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This is a question exploring a solution to this situation Curious case of real-estate transaction with predatory tenants

A seller has entered an agreement with a buyer in the jurisdiction of Nova Scotia to provide the buyer with vacant premises on closing. The problem for the seller is that they have predatory tenants that know the law, and who are by law allowed to stay past the closing date.

The tenants are asking the seller for money in return for moving out before closing. The problem for the seller is that the tenants keep breaking agreements.

Possible solution?

Could the seller and the tenants sign an affidavit affirmed in front of a justice of the peace, stating the following:

  1. The tenants recognize their legal right to stay on premises indefinitely.
  2. The tenants confirm that they themselves, without being prompted by the seller, have proposed to wave the legal rights stated above (1) if the seller pays $1000 to the tenants.
  3. The payment schedule shall consist of 2 deposits, one half before the closing date, and one half after the tenants have permanently vacated the premises.
  4. The tenants recognize that by signing this agreement, the tenants relinquish any and all rights to remain on the property after the [closing date]. The tenants agree that their presence on the premises after the [closing date] shall be considered illegal and that it shall be considered an act of trespassing.

The question:

If the tenants have signed this affidavit and are still there past the agreed upon date, can the sheriff arrest/evict them? Or will it still have to go to the tenant board?

  • I think a common way to resolve this problem is to make the offer much simpler: tell the tenants that if they move out and terminate their lease by date X, you will pay them $Y (after they have moved out). – Nate Eldredge Nov 25 '19 at 8:30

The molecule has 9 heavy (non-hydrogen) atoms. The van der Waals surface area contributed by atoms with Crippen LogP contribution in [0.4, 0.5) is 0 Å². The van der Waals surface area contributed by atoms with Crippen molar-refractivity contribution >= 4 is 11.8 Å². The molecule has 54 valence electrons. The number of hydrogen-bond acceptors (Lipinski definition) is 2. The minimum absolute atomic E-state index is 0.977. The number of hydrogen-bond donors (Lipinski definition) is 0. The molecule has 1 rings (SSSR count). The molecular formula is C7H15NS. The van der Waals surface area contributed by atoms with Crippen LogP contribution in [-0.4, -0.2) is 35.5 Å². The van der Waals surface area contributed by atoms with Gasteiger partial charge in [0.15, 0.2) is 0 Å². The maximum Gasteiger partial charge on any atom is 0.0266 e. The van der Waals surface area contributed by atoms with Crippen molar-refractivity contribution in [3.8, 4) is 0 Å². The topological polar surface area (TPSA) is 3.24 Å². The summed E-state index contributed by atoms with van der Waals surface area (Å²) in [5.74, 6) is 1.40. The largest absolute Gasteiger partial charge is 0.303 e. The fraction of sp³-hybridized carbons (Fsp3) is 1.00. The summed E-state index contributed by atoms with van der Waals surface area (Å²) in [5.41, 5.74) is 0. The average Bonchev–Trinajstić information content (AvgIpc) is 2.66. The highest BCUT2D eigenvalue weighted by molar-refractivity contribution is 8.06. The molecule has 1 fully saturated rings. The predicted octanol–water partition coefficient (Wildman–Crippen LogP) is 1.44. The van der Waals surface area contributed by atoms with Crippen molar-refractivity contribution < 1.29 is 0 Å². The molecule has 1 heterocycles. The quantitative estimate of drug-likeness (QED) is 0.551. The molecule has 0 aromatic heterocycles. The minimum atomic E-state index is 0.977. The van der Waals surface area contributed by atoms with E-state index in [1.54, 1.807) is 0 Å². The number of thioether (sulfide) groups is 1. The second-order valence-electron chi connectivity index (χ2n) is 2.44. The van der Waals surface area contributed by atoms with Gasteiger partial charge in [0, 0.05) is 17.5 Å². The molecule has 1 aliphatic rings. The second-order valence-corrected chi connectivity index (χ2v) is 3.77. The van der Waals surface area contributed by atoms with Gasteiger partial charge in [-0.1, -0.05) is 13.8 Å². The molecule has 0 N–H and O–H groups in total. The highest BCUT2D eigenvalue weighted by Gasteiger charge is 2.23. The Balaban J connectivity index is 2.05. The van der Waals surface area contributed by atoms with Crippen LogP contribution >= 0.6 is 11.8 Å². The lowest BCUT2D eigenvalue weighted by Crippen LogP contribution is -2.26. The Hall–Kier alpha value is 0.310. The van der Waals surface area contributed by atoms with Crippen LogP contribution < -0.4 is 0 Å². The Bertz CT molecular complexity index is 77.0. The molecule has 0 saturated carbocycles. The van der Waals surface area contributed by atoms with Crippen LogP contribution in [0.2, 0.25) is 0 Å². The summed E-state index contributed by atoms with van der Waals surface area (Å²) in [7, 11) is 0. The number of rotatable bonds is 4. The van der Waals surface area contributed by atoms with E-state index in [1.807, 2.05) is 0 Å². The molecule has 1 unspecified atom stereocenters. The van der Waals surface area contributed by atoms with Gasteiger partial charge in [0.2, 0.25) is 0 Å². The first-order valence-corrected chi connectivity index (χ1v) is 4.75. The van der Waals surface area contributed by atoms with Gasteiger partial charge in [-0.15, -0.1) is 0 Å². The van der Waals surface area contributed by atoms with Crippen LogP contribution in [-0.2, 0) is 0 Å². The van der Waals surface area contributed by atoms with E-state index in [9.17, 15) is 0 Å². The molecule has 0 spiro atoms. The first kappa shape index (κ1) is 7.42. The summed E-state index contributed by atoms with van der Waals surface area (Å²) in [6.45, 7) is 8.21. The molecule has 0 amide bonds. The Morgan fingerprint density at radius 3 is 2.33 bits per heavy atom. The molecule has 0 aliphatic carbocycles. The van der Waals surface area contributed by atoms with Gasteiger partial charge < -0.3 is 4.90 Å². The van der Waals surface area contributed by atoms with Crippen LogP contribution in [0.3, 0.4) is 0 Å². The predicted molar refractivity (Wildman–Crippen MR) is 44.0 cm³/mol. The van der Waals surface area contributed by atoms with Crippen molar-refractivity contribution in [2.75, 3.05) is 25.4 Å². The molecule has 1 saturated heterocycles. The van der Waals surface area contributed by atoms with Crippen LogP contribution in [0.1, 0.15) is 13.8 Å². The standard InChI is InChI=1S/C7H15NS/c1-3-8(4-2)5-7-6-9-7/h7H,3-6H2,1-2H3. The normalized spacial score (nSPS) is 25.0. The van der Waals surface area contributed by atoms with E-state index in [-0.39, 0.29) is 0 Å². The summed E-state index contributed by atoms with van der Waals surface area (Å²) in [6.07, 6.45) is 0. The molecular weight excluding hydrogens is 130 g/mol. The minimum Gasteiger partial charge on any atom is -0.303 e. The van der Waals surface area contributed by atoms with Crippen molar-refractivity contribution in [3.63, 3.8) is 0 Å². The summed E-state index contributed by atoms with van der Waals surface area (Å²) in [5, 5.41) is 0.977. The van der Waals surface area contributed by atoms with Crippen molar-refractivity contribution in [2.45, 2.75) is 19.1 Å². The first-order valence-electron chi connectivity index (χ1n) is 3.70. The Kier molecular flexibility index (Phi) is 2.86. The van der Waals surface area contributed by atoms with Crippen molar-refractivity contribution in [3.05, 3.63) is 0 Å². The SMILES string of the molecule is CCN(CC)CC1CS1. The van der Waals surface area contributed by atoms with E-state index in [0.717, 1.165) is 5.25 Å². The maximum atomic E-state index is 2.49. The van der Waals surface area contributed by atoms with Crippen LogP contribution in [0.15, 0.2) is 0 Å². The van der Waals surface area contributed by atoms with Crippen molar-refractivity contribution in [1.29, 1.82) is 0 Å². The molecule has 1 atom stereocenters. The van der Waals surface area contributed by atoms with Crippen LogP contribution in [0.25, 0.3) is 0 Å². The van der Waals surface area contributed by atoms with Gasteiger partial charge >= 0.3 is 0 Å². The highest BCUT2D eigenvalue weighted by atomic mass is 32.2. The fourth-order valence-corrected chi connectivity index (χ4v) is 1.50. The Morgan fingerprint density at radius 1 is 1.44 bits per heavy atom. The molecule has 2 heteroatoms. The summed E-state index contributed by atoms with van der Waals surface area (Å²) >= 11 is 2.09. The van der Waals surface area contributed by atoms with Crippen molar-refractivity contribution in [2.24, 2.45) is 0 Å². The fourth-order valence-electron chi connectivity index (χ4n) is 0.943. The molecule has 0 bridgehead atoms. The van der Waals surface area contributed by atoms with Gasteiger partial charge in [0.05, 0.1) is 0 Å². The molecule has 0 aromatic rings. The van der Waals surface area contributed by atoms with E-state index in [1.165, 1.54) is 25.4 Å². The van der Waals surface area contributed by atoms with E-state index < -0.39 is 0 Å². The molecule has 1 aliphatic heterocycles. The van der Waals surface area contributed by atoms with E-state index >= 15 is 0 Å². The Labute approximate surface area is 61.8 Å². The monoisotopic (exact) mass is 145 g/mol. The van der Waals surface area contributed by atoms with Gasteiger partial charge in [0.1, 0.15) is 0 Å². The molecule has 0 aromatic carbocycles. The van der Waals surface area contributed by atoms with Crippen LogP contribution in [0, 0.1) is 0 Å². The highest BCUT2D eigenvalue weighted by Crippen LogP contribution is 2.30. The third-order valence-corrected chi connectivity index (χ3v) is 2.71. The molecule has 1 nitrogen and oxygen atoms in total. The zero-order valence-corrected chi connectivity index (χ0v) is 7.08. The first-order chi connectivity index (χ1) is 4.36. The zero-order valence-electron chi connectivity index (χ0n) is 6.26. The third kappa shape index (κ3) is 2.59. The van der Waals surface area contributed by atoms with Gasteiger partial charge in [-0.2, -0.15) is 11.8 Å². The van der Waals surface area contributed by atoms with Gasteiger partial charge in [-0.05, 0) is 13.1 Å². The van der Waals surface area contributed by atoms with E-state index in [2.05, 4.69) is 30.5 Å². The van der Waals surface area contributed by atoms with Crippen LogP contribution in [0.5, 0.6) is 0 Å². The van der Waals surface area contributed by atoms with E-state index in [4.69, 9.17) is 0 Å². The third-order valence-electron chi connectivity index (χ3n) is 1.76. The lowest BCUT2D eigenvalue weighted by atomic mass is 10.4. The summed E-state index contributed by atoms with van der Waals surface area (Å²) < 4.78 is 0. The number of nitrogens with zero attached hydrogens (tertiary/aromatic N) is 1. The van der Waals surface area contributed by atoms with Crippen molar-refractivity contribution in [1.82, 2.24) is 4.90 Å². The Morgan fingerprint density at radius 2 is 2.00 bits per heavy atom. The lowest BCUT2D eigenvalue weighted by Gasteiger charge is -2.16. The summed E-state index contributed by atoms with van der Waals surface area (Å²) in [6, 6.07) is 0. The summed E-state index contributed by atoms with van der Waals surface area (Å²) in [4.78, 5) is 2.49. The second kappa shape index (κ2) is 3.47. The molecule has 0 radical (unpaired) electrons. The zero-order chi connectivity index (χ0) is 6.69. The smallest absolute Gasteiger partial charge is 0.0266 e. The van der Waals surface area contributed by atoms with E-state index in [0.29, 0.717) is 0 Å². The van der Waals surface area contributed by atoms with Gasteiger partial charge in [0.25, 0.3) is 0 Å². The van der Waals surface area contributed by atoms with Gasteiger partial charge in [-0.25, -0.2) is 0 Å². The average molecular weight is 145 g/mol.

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A contract outside the law isn’t a contract

The rather elaborate bells and whistles you propose around the agreement doesn’t change the fact that it is fundamentally a contract.

If the tenants have rights, it’s extremely likely that the law will not allow them to contract to waive those rights and any contract that purports to do so would be void.

Notwithstanding, eviction requires an eviction notice - not an allegation that the tenant has broken the lease (or any other contract).

Basically this seller has royally forked themselves by promising something they can’t deliver. The damages can be huge and the sale may fall over as well. They should be trying to negotiate a solution with both the buyer and the tenant.

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  • Can you cite a source for "It’s extremely likely that the law will not allow them to contract to waive those rights and any contract that purports to do so would be void"? I was under the impression that this happened all the time, e.g. a settlement or arbitration clause waiving the right to sue, an NDA waiving the right to disclose, etc. – sharur Nov 25 '19 at 7:01
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    @sharur if tenant’s rights could be waived by contract then every lease offered by a landlord would do it. For this reason, these laws are typically “no contracting out”. – Dale M Nov 25 '19 at 7:04
  • Can the issue be fixed by making it a straight buyout? If the tenants terminate their lease by date X, seller will pay them $Y. Then the tenant is not contracting to waive their right - they can move out or stay, but they only get the money if they move out. – Nate Eldredge Nov 25 '19 at 8:33
  • @NateEldredge I don't know if the tenants will agree to a payout after they move. Thus the affidavit. – Anton Nov 25 '19 at 12:57
  • @DaleM Even if the tenants are receiving compensation that they themselves asked for? – Anton Nov 25 '19 at 12:57
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I'm answering my own question here, in compliment with @Dale M.

The idea with the affidavit does not work, because the Sheriff can only enforce a court order, which the affidavit is not.

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